William Giraldi in The New Republic:
Not long into George Gissing’s 1903 novel The Private Papers of Henry Ryecroft, you find a scene that no self-respecting bibliophile can fail to forget. In a small bookshop in London, the eponymous narrator spots an eight-volume first edition of Edward Gibbon’s The History of the Decline and Fall of the Roman Empire. “To possess those clean-paged quartos,” Ryecroft says, “I would have sold my coat.” He doesn’t have the money on him, and so he returns across town to his flat to retrieve it. Too broke for a ride on an omnibus, and too impatient to wait, he twice more traverses the city on foot, back and forth between the bookshop and home, toting a ton of Gibbon. “My joy in the purchase I had made drove out every other thought. Except, indeed, of the weight. I had infinite energy but not much muscular strength, and the end of the last journey saw me upon a chair, perspiring, flaccid, aching—exultant!”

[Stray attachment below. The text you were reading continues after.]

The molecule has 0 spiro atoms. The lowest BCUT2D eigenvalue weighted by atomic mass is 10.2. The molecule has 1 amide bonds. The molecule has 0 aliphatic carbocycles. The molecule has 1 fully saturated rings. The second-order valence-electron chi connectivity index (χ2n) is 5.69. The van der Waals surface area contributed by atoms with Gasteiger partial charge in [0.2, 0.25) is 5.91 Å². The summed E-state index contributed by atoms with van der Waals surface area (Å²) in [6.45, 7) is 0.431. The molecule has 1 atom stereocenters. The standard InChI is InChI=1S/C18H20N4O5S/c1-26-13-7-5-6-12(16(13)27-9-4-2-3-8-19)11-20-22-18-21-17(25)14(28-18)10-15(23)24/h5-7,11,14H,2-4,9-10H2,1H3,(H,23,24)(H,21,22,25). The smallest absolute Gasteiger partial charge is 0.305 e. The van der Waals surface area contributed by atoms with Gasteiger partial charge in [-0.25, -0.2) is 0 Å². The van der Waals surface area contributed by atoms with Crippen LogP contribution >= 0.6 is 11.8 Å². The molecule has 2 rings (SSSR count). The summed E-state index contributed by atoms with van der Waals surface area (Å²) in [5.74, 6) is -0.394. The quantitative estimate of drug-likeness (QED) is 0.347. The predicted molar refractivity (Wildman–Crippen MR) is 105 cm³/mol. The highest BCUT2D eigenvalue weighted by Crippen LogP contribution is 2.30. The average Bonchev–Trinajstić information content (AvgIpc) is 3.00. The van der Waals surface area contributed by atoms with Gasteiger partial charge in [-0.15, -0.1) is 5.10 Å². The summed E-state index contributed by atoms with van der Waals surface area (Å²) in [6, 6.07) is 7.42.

A pleasing vista onto the early twentieth-century life of one English writer, Gissing’s autobiographical novel is also an effusive homage to book love. “There were books of which I had passionate need,” says Ryecroft, “books more necessary to me than bodily nourishment. I could see them, of course, at the British Museum, but that was not at all the same thing as having and holding them”—to have and to hold—“my own property, on my own shelf.” In case you don’t quite take Ryecroft’s point, he later repeats “exultant” when recalling that afternoon of finding the Gibbon—“the exultant happiness.”1 Exultation is, after all, exactly what the bibliophile feels most among his many treasures.